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The New Arab

Israel using computer algorithm to detain Palestinians

The computer algorithm predicts future behaviour based on social media posts. [Getty]

Date of publication: 28 April, 2017

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Hundreds of Palestinians have been detained by Israeli security forces on the basis of a computer algorithm which monitors their social media posts to predict future behaviour.
Hundreds of Palestinians have been detained by Israeli security forces on the basis of a computer algorithm which monitors their social media posts to predict their future behaviour.

In early April, Israel's Channel 10 news reported that Israel's military and Shit Bet security services were using a cyber programme to arrest suspects before they carried out any crime, a move eerily similar to "Precrime" in the dystopian thriller Minority Report.

The programmes, developed by several Israeli companies, gather information in the public domain from social media activity in order to analyse and monitor individual behaviour, Haaretz reported.

The information used by security forces to detain Palestinians includes key words, such as shahid (martyr), and analysing semantic patterns and any mentions of suspicious terms.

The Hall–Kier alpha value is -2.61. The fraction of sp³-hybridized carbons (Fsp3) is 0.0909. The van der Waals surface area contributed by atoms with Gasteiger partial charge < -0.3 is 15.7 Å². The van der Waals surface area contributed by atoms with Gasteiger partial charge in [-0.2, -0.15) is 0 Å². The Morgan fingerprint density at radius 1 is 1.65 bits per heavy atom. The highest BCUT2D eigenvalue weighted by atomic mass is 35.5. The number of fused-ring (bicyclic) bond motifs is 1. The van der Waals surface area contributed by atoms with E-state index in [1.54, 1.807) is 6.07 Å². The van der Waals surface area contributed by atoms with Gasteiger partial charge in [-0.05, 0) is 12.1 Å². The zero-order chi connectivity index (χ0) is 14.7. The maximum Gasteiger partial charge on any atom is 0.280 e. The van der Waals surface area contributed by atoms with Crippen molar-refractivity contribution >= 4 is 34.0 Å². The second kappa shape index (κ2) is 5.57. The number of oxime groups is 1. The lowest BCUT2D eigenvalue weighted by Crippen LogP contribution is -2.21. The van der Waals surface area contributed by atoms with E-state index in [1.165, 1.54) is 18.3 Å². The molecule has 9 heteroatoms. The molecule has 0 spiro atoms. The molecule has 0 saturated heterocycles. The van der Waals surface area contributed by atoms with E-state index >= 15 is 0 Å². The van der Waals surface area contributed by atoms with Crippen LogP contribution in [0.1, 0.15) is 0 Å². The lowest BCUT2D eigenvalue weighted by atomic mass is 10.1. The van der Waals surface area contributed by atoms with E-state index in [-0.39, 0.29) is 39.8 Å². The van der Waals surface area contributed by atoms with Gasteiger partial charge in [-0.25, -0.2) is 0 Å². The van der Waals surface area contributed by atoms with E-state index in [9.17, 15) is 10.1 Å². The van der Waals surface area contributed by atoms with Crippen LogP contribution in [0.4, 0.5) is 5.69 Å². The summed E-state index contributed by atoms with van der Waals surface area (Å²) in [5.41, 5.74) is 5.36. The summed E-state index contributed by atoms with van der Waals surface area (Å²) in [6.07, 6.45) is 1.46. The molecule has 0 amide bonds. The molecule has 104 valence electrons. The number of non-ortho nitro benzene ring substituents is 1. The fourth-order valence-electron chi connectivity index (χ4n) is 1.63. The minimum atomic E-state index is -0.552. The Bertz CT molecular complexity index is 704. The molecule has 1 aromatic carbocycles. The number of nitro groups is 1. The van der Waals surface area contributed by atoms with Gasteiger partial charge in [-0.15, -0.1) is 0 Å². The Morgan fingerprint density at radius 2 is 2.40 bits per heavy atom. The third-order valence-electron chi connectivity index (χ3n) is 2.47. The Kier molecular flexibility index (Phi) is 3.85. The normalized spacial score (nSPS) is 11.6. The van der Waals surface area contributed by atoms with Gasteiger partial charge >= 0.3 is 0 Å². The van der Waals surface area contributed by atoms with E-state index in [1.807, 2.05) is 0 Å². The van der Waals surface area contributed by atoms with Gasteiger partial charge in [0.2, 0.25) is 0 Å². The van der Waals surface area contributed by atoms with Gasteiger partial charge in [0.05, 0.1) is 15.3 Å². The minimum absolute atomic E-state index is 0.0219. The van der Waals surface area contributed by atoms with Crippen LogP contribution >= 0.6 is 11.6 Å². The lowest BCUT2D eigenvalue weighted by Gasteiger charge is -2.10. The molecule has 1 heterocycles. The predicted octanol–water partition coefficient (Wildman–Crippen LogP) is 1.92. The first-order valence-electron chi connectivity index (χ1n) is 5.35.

The news report was discussing the drop in lone-wolf attacks following a wave of violence in the occupied West Bank and East Jerusalem in 2015.

The cyber programmes monitor and track individuals' lives using social media posts in order to evaluate their level of security threat.

In effect, this makes Palestinians "double-victims" of tragedies, Israeli economist Shir Hever told the Real News Network.

When a relative is killed by Israel's army or when a person loses their job, they become security risks in the eyes of Israeli authorities as more likely to take revenge or carry out attacks.

As such, their social media posts are monitored and they can be arrested to pre-empt any crime.

The companies that provide Israeli police and security forces with these algorithms also seek to export them to other governments if they can prove they successfully prevent terrorism, Hever added.

Israel has long cracked down on Palestinian social media use. In September 2016, a meeting reportedly took place between Facebook and Israeli government officials to take measures to combat online "incitement."

Facebook subsequently approved 95 percent of the 158 requests submitted by Israeli authorities to remove content, rights group Adalah reported.

Some 6,500 Palestinians are currently detained by Israel for a range of offences and alleged crimes. Around 500 are held under administrative detention, which allows imprisonment without charge. 

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